March 2018

Text following the exhibition:
On Language as Distance – Martine Flor
MFA thesis, published in Malmö Art Academy’s Yearbook 2018

On Language as Distance I-III, 2018
Series of site-specific sculptures
Dimensions variable


I chose a shape, in this case the shape of a standardized pool form named “Liberty”. Further, I made aluminum frames of the given form in the gallery space, and poured liquid epoxy directly on the floor into the frames. After 6-8 hours, when the epoxy was semi-dry, I took the sculptures out of their frames and formed them intuitively. After 15 hours the epoxy had hardened. The forms were separated from the sculptures and thrown away. 

Index of Desire, 2018
Video installation shown together with On Language as Distance I-III
14:29min loop

The video shows all the links that appear when googling “Desire”.

Pouring, folding, ripping -

The material lives, breathes and vibrates, it flows and has an inherent time, a lifespan and a pulse. It emanates something, beyond whatever the shape or form it takes at the moment, the arbitrariness of its symbol; it is a vast sign in itself, a vast presence, and with its whole body it demands this presence, it demands to be heard, to be seen. In this series, they, the sculptures, or pourings or dischargings, are simultaneously same and differentiated, One and many (the generic, standardized form made for mass production, the material just simply poured, made for mass production), but what is left open, dis-charged, left to speak, are the indexes of the process itself, of the mixing, pouring, folding and ripping, and of the material itself, with its bubbles, traces and marks, stretch marks, birth marks – simultaneously graspable and viscous, uphold and fluid. Both hidden, and in the open, it emanates itself, and I am forced to step aside, in doing it, in melting with it. There it lies, and is both familiar and unfamiliar, understandable and ineffable, attractive and repulsive, pulsating and withdrawn – the unsymbolizable Mother.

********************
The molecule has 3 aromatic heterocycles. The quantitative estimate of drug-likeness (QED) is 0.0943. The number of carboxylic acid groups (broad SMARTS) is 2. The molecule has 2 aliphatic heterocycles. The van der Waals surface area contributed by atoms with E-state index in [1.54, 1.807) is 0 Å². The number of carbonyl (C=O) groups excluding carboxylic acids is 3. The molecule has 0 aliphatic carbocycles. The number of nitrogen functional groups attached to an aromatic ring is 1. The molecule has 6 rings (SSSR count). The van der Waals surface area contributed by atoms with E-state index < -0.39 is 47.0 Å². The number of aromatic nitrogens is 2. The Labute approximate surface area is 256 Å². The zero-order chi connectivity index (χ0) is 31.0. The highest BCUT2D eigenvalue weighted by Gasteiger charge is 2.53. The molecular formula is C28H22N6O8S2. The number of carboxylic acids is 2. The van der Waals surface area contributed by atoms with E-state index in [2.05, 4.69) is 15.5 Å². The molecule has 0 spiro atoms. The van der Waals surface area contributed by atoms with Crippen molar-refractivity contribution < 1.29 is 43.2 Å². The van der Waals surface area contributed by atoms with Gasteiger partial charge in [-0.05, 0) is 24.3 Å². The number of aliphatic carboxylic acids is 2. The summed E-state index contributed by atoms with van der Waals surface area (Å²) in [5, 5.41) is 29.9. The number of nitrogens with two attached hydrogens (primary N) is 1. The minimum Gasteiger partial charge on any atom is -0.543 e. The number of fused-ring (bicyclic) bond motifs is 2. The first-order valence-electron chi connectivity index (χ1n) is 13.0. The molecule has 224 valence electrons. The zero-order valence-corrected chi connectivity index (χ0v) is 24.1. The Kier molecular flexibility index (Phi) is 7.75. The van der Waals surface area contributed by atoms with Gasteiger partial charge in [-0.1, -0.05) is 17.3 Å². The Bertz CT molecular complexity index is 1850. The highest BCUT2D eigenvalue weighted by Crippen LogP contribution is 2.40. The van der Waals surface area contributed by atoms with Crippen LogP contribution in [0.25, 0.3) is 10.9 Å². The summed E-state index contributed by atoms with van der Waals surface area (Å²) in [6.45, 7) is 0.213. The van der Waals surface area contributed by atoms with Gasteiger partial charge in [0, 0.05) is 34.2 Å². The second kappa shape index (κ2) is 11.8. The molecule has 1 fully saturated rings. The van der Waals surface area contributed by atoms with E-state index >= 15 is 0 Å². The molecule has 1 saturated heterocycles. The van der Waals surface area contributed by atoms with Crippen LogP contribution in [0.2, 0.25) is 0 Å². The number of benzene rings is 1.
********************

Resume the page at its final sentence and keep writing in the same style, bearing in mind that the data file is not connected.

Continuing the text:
The material spoke to me, the shape spoke to me, I can’t fully describe why I chose this particular material and form, or this particular material and process, they just spoke to me, they were a part of the yell, and this is how they meet, this is how they collide; they are the yell and the answer to it – the vibrating world of materials and words speak, they speak and answer to an inner yell of deep language, deep underlying language, placental residuals,
Her tongue. This is how they collide, this is how we melt together, become One, become many, become visible.

Shortly after this process took place, I described it like this:

(...) In the act of making, I get ready to jump from the edge. The obscure, though glimmering surface approaches frighteningly fast and I can barely glimpse a ‘me’, first as a tiny reflection, then suddenly as something far too close, before it eventually becomes inseparably all-embracing, before one thus is unable to discern it from oneself, the surface, the reflection and each other; one then dives downwards and it and oneself end up deep, deep down beneath something. A complete darkness, a complete all-embracing darkness reigns, and one keeps sinking. One sinks so far down that this something is diluted into a vague idea, a lost memory, or maybe a lost fragment of a memory, one no longer remembers. It sticks to one’s entire being as a viscous and undryable moisture, and one no longer knows where this moisture begins or ends, it only seems ponderous, penetrating, pulsating, and it won’t respect any boundaries, any inside or outside any longer.

And there in the fall, in the fall together with the all-embracing pulsating moisture, where one is falling, flowing and streaming together; there is where practice is found, there is where one finally can open the grasp – but only for a fraction of a second, and don’t you think it, articulate it, say it, or try to comprehend it – it escapes and is always already lost. What remains is its bare residuals, its witnesses, and anew I am again I, and it is it, and everything seems familiar once again, and I am suddenly standing there dry, looking at my feet that are planted firmly, that are apparently planted firmly, on the edge expecting something – awaiting repetition.

Excerpt from the text On Becoming The Origo – Martine Flor